Timeframe: 5th June – 10th June 2021
Sabyasachi Karmaker, Musarrat Sarwar Chowdhury, Farhan Uddin Ahmed, and Mahin Abrar Rahman.
1. Economics & Business
Facebook extends its work-at-home policy to most employees
Facebook Inc. is providing most of its employees the option of working from home or going to work at least half of the time. The social media giant informed its 60,000 employees on Wednesday that remote work will be made available to all levels of the organization, including early-career staff and entry-level engineers.
Source: The Wall Street Journal
Biden to warn PM not to risk NI peace over Brexit
US President Joe Biden will later tell PM Boris Johnson not to let the row over post-Brexit trading in Northern Ireland affect the peace process. The two leaders will have their first face-to-face talks in Cornwall at 15:00 BST on the eve of the G7 summit. Mr. Biden will stress the need to “stand behind” the Northern Ireland protocol. They will also discuss transatlantic travel and a new “Atlantic Charter” aimed at refreshing the relationship between the UK and the US.
3. Significant Corona Update
U.S. to donate 500 million Pfizer doses to poor nations
The United States will spend $3.5 billion to buy and donate 500 million doses of the Pfizer (PFE.N) coronavirus vaccine to some of the world’s poorest countries, it said on Thursday, urging other G7 nations to follow suit. The vaccine donation – the largest ever by a single country – was announced before U.S. President Joe Biden meets leaders of the Group of Seven advanced economies in western England. The 500 million doses are destined for the world’s 100 poorest countries. A senior Biden administration official described the gesture as a “major step forward that will supercharge the global effort” with the aim of “bringing hope to every corner of the world.”
4. Science & Technology
Apple Unveils New Privacy and Work Features at WWDC
Apple just wrapped up its WWDC 2021 keynote, and it was jam-packed with news and announcements, including the first looks at iOS 15, the new macOS Monterey, big improvements to FaceTime, and more. Apple announced iOS 15, which brings improvements to FaceTime such as spatial audio, a new “SharePlay” feature, updates to Messages, a new look for notifications, the ability to set different “Focus” statuses, updates to Memories in Photos, a redesign to the weather app, and much more.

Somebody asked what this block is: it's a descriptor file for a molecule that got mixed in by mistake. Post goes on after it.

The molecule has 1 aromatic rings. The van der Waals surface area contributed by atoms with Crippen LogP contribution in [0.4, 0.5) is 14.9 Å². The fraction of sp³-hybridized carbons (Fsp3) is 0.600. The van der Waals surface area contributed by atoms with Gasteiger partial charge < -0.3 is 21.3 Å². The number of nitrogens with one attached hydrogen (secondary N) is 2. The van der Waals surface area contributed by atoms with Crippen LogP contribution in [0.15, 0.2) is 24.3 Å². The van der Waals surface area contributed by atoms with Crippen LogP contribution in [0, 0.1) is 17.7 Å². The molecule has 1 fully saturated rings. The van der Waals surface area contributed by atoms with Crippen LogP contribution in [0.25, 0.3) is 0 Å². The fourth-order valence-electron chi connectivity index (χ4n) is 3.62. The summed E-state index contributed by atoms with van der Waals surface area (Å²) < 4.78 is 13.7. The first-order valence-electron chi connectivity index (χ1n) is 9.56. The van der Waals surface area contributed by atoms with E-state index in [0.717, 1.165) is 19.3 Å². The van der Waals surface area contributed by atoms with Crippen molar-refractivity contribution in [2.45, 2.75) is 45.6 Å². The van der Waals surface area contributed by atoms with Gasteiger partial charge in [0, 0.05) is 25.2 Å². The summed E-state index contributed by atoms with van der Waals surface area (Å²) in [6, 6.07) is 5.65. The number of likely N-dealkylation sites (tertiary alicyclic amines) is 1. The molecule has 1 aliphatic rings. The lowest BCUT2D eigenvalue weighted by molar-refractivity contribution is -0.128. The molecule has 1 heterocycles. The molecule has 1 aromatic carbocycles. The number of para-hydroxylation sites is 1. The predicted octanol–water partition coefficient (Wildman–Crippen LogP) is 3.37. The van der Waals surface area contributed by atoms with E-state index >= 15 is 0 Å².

Source: The Verge
5. RMG/ Agriculture
India’s agriculture exports jump to $ 41 billion despite COVID disruptions
India’s agriculture exports (including marine and plantation products) have beaten the pandemic registering a growth of 17.34 percent to $ 41.25 billion in 2020-21, a top commerce ministry official said on Thursday. Speaking to the media, commerce secretary Anup Wadhawan said that excellent growth of Agri exports in FY21 has come after it remained stagnant for the past three years (USD 38.43 billion in 2017-18, USD 38.74 billion in 2018-19 and USD 35.16 billion 2019-20).
Source: Economic Times
6. Social and Education
Child labour on the rise for the first time since 2000: UN
Child labour has increased to 160 million – the first rise in two decades – and that number could swell by millions more because of the effects of the coronavirus pandemic, the UN said on Thursday. A report by the United Nations Children’s Fund (UNICEF) and International Labour Organization (ILO) found 8.4 million children were pushed into child labour over the last four years and nine million more are at risk of a similar path by the end of 2022 as a result of COVID-19.
Halogen lightbulb sales to be banned in UK under climate change plans
Halogen lightbulbs will be banned in the UK starting in September, with fluorescent lights following suit, as part of the government’s climate change policies. Officials estimate that the measure will save consumers money and reduce carbon emissions by 1.26 million tonnes per year.
8. Expert Opinion
Joe Manchin: Why I’m voting against the For the People Act
In an op-ed published Sunday, Sen. Joe Manchin (D-WV) again signaled his opposition to eliminating the Senate filibuster and said he would not vote to pass S 1, Democrats’ landmark voting rights reform bill. “Today’s debate about how to best protect our right to vote and to hold elections, however, is not about finding common ground, but seeking partisan advantage,” Manchin wrote in the op-ed.
Disclaimer: The information provided here is obtained solely from the third parties mentioned above. Youth Policy Forum (YPF) is not responsible for any misinformation or misrepresentation.